October 30, 2007 10:57 PM  
Blogger Colin R said...

Why the heck is a pro nordic ski riding a trainer in october?

Oh wait... is it so that every other workout you do suddenly seems 200% more fun?

October 31, 2007 2:41 AM  
Blogger Cyrus said...

Ya, riding a trainer in October? I don't get it. According to fasterskier.com, Oystein says now is the time to start using your legs when rollerskiing though. ;)

I agree though, base miles are looked upon too highly in cycling. I guess its reports of guys like Ivan Basso, while serving his two year suspension for being a lying cheat, riding 30,000km a year. Those are some crazy miles. But I highly doubt he is riding all that on his trainer as he has the Tuscan hills at this doorstep.

October 31, 2007 6:37 AM  
Anonymous oregon bike shop said...

While I realize you were mostly joking with this post (or at least invoking a little hyperbole), let's not forget the length of races that skiers and cyclists do. Base miles might be a little more important when you are regularly racing 6-hours plus!!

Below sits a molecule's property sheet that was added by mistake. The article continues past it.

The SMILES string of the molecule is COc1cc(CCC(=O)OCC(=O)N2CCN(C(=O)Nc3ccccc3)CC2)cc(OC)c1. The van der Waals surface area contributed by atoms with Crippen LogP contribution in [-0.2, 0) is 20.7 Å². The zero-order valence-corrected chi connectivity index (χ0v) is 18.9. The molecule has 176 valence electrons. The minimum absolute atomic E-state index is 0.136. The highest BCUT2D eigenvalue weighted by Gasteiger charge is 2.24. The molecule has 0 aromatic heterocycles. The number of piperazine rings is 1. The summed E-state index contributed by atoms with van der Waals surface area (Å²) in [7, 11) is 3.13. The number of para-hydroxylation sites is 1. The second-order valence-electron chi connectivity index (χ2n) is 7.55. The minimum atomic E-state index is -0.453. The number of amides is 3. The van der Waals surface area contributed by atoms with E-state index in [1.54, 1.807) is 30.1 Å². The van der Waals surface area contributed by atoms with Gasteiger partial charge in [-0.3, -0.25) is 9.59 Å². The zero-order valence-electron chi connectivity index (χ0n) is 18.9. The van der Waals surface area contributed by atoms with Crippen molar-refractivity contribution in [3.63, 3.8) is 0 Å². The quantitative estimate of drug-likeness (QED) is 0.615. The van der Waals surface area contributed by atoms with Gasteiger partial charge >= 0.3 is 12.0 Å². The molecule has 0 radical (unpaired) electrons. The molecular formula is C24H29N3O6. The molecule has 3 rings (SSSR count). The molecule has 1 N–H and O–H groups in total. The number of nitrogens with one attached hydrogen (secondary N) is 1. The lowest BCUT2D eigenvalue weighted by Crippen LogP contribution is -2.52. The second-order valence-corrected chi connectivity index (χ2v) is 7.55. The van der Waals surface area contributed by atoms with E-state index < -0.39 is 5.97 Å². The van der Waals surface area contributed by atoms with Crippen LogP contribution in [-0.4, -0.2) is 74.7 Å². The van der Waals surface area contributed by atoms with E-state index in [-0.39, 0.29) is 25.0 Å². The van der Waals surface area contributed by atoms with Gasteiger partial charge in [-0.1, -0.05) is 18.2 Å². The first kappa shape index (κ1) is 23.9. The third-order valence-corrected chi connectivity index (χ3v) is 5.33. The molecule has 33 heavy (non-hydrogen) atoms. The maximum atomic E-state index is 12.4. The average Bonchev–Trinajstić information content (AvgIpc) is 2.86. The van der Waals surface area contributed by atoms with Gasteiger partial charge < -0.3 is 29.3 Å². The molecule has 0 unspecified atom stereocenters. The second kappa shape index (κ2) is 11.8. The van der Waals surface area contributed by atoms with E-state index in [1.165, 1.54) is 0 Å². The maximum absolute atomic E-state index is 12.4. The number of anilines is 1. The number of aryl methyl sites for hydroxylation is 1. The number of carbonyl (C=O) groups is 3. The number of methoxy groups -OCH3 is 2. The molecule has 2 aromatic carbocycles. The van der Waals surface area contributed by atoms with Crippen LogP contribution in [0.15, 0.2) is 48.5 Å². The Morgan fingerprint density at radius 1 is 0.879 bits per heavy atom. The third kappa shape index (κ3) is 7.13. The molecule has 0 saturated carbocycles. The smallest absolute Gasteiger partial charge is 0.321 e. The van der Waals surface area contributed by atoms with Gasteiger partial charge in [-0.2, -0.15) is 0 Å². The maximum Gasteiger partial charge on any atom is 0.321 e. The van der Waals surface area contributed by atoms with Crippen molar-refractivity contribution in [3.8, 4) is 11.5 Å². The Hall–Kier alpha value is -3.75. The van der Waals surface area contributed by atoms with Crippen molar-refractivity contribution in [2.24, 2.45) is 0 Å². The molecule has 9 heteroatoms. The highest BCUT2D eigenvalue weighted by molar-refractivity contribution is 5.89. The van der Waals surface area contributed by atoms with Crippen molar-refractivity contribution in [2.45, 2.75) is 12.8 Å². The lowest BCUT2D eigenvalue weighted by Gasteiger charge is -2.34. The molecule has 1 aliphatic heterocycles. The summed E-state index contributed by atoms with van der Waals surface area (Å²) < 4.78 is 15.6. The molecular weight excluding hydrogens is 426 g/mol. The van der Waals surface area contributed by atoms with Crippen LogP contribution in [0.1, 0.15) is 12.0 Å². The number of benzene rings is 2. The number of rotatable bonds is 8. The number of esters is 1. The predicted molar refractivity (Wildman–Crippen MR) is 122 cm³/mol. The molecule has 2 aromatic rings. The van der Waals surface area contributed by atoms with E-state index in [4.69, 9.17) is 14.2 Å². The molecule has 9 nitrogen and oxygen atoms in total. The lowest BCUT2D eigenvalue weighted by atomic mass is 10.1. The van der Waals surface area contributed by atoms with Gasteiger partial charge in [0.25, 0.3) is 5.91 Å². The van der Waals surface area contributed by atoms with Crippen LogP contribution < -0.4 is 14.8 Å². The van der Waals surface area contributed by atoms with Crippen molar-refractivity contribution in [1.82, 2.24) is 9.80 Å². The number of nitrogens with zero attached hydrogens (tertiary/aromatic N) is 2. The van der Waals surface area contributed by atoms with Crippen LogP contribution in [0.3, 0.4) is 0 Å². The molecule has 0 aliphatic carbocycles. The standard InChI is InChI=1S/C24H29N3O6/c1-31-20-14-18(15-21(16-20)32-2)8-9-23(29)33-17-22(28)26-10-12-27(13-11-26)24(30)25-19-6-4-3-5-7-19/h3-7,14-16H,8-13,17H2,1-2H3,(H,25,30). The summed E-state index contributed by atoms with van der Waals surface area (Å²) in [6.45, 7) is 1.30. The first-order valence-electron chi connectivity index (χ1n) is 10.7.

What's the longest normal ski race? 50km for me, 30km for you. About two hours and elite skiers only do that a couple of times a year.

Most distance races are well under an hour and for you as a sprinter, let's see, about 12 minutes of racing total.

Cyclists, on the other hand, race many days in row, frequently at farily low intensities for much of the time, for many hours on end.

I think training differently is probably justified.

October 31, 2007 7:47 AM  
Anonymous Anonymous said...

Ah, what a debate you've started! I'll play the game..

Here you've critiqued cyclists' training methods- but I believe that you have quite opened the door for critiquing training to race IN GENERAL.

Wouldn't paying attention to the "firing of muscles," as you've said, be its own obsession? And if not Sunday Rides, is the Super Tour any less silly an event to strut one's leg firing prowess at? What practical purpose does being 'faster' serve other than for egotistical satisfaction? Other than the pursuit to be the Alpha Dog?